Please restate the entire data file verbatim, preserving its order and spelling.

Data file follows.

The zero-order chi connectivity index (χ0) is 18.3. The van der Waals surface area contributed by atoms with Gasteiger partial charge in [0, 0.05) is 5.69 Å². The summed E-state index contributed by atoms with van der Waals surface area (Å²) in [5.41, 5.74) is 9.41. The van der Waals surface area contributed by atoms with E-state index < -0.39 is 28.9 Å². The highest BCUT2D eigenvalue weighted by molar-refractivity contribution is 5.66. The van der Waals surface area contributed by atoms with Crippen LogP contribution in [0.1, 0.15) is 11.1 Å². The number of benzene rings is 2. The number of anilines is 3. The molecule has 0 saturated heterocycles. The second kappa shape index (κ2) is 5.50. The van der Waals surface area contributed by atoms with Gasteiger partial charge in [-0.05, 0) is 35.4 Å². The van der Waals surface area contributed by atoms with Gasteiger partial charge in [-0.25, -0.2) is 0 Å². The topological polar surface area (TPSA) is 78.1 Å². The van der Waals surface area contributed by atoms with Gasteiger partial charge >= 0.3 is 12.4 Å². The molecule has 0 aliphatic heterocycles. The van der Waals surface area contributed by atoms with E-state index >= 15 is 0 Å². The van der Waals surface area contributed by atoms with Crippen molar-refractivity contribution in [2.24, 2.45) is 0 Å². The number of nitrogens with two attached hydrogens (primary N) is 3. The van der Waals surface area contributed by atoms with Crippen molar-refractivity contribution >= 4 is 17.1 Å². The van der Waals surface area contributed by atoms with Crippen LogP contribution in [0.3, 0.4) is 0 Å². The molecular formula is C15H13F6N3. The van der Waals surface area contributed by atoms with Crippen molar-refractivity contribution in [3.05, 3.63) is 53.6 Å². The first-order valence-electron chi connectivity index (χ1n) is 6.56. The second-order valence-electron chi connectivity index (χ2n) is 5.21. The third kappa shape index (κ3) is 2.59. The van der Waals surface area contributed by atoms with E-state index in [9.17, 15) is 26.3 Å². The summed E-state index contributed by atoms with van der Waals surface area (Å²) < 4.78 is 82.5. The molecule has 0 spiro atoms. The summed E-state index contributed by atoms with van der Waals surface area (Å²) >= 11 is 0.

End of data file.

The zero-order chi connectivity index (χ0) is 18.3. The van der Waals surface area contributed by atoms with Gasteiger partial charge in [0, 0.05) is 5.69 Å². The summed E-state index contributed by atoms with van der Waals surface area (Å²) in [5.41, 5.74) is 9.41. The van der Waals surface area contributed by atoms with E-state index < -0.39 is 28.9 Å². The highest BCUT2D eigenvalue weighted by molar-refractivity contribution is 5.66. The van der Waals surface area contributed by atoms with Crippen LogP contribution in [0.1, 0.15) is 11.1 Å². The number of benzene rings is 2. The number of anilines is 3. The molecule has 0 saturated heterocycles. The second kappa shape index (κ2) is 5.50. The van der Waals surface area contributed by atoms with Gasteiger partial charge in [-0.05, 0) is 35.4 Å². The van der Waals surface area contributed by atoms with Gasteiger partial charge in [-0.25, -0.2) is 0 Å². The topological polar surface area (TPSA) is 78.1 Å². The van der Waals surface area contributed by atoms with Gasteiger partial charge >= 0.3 is 12.4 Å². The molecule has 0 aliphatic heterocycles. The van der Waals surface area contributed by atoms with E-state index >= 15 is 0 Å². The van der Waals surface area contributed by atoms with Crippen molar-refractivity contribution in [2.24, 2.45) is 0 Å². The number of nitrogens with two attached hydrogens (primary N) is 3. The van der Waals surface area contributed by atoms with Crippen molar-refractivity contribution >= 4 is 17.1 Å². The van der Waals surface area contributed by atoms with Crippen LogP contribution in [0.3, 0.4) is 0 Å². The molecular formula is C15H13F6N3. The van der Waals surface area contributed by atoms with Crippen molar-refractivity contribution in [3.05, 3.63) is 53.6 Å². The first-order valence-electron chi connectivity index (χ1n) is 6.56. The second-order valence-electron chi connectivity index (χ2n) is 5.21. The third kappa shape index (κ3) is 2.59. The van der Waals surface area contributed by atoms with E-state index in [9.17, 15) is 26.3 Å². The summed E-state index contributed by atoms with van der Waals surface area (Å²) < 4.78 is 82.5. The molecule has 0 spiro atoms. The summed E-state index contributed by atoms with van der Waals surface area (Å²) >= 11 is 0.